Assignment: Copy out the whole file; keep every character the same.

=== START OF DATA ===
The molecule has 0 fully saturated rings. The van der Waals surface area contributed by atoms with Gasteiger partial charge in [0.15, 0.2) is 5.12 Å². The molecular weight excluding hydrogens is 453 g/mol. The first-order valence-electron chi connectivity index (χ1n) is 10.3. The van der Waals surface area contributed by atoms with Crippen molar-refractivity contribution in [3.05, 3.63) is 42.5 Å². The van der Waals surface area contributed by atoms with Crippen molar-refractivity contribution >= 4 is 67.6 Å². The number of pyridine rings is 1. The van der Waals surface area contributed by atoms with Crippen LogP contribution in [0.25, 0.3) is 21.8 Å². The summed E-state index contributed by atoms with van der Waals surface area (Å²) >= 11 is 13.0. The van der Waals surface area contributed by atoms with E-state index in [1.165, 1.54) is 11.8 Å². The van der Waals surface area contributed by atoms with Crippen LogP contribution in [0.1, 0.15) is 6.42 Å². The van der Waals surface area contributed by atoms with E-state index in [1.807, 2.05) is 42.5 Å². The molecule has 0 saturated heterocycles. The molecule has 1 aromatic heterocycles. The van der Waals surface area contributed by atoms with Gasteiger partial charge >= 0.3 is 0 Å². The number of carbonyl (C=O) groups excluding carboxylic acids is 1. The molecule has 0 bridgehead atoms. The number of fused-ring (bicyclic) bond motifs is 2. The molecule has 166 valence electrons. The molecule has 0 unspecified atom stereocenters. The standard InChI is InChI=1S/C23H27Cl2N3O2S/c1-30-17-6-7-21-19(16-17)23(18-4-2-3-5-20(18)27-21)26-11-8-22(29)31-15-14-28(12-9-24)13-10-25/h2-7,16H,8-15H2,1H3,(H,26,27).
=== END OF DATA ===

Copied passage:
The molecule has 0 fully saturated rings. The van der Waals surface area contributed by atoms with Gasteiger partial charge in [0.15, 0.2) is 5.12 Å². The molecular weight excluding hydrogens is 453 g/mol. The first-order valence-electron chi connectivity index (χ1n) is 10.3. The van der Waals surface area contributed by atoms with Crippen molar-refractivity contribution in [3.05, 3.63) is 42.5 Å². The van der Waals surface area contributed by atoms with Crippen molar-refractivity contribution >= 4 is 67.6 Å². The number of pyridine rings is 1. The van der Waals surface area contributed by atoms with Crippen LogP contribution in [0.25, 0.3) is 21.8 Å². The summed E-state index contributed by atoms with van der Waals surface area (Å²) >= 11 is 13.0. The van der Waals surface area contributed by atoms with E-state index in [1.165, 1.54) is 11.8 Å². The van der Waals surface area contributed by atoms with Crippen LogP contribution in [0.1, 0.15) is 6.42 Å². The van der Waals surface area contributed by atoms with E-state index in [1.807, 2.05) is 42.5 Å². The molecule has 0 saturated heterocycles. The molecule has 1 aromatic heterocycles. The van der Waals surface area contributed by atoms with Gasteiger partial charge >= 0.3 is 0 Å². The number of carbonyl (C=O) groups excluding carboxylic acids is 1. The molecule has 0 bridgehead atoms. The number of fused-ring (bicyclic) bond motifs is 2. The molecule has 166 valence electrons. The molecule has 0 unspecified atom stereocenters. The standard InChI is InChI=1S/C23H27Cl2N3O2S/c1-30-17-6-7-21-19(16-17)23(18-4-2-3-5-20(18)27-21)26-11-8-22(29)31-15-14-28(12-9-24)13-10-25/h2-7,16H,8-15H2,1H3,(H,26,27).